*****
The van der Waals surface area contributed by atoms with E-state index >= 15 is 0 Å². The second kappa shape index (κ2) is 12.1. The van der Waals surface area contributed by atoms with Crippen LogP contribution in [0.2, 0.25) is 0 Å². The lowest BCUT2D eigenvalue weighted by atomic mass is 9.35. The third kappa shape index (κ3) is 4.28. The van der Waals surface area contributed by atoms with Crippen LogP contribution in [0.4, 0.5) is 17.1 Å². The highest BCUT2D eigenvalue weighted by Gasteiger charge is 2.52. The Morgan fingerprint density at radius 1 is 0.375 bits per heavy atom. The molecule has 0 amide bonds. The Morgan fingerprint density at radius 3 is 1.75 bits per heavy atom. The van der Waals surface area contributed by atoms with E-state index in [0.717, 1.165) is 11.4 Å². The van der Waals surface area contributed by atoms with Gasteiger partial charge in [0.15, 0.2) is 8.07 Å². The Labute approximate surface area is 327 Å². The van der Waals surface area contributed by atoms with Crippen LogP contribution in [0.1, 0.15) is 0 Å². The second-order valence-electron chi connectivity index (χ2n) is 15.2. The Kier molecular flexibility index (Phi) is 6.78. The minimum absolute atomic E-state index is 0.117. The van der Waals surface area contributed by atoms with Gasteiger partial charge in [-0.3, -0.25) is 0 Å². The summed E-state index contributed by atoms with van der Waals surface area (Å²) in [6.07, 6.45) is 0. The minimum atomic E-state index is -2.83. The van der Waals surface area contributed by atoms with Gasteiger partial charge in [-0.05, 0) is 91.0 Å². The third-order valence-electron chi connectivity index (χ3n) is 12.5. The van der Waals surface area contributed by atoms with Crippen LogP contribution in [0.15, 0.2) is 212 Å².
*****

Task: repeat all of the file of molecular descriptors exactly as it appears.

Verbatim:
The van der Waals surface area contributed by atoms with E-state index >= 15 is 0 Å². The second kappa shape index (κ2) is 12.1. The van der Waals surface area contributed by atoms with Crippen LogP contribution in [0.2, 0.25) is 0 Å². The lowest BCUT2D eigenvalue weighted by atomic mass is 9.35. The third kappa shape index (κ3) is 4.28. The van der Waals surface area contributed by atoms with Crippen LogP contribution in [0.4, 0.5) is 17.1 Å². The highest BCUT2D eigenvalue weighted by Gasteiger charge is 2.52. The Morgan fingerprint density at radius 1 is 0.375 bits per heavy atom. The molecule has 0 amide bonds. The Morgan fingerprint density at radius 3 is 1.75 bits per heavy atom. The van der Waals surface area contributed by atoms with E-state index in [0.717, 1.165) is 11.4 Å². The van der Waals surface area contributed by atoms with Gasteiger partial charge in [0.15, 0.2) is 8.07 Å². The Labute approximate surface area is 327 Å². The van der Waals surface area contributed by atoms with Crippen LogP contribution in [0.1, 0.15) is 0 Å². The second-order valence-electron chi connectivity index (χ2n) is 15.2. The Kier molecular flexibility index (Phi) is 6.78. The minimum absolute atomic E-state index is 0.117. The van der Waals surface area contributed by atoms with Gasteiger partial charge in [-0.3, -0.25) is 0 Å². The summed E-state index contributed by atoms with van der Waals surface area (Å²) in [6.07, 6.45) is 0. The minimum atomic E-state index is -2.83. The van der Waals surface area contributed by atoms with Gasteiger partial charge in [-0.05, 0) is 91.0 Å². The third-order valence-electron chi connectivity index (χ3n) is 12.5. The van der Waals surface area contributed by atoms with Crippen LogP contribution in [0.15, 0.2) is 212 Å².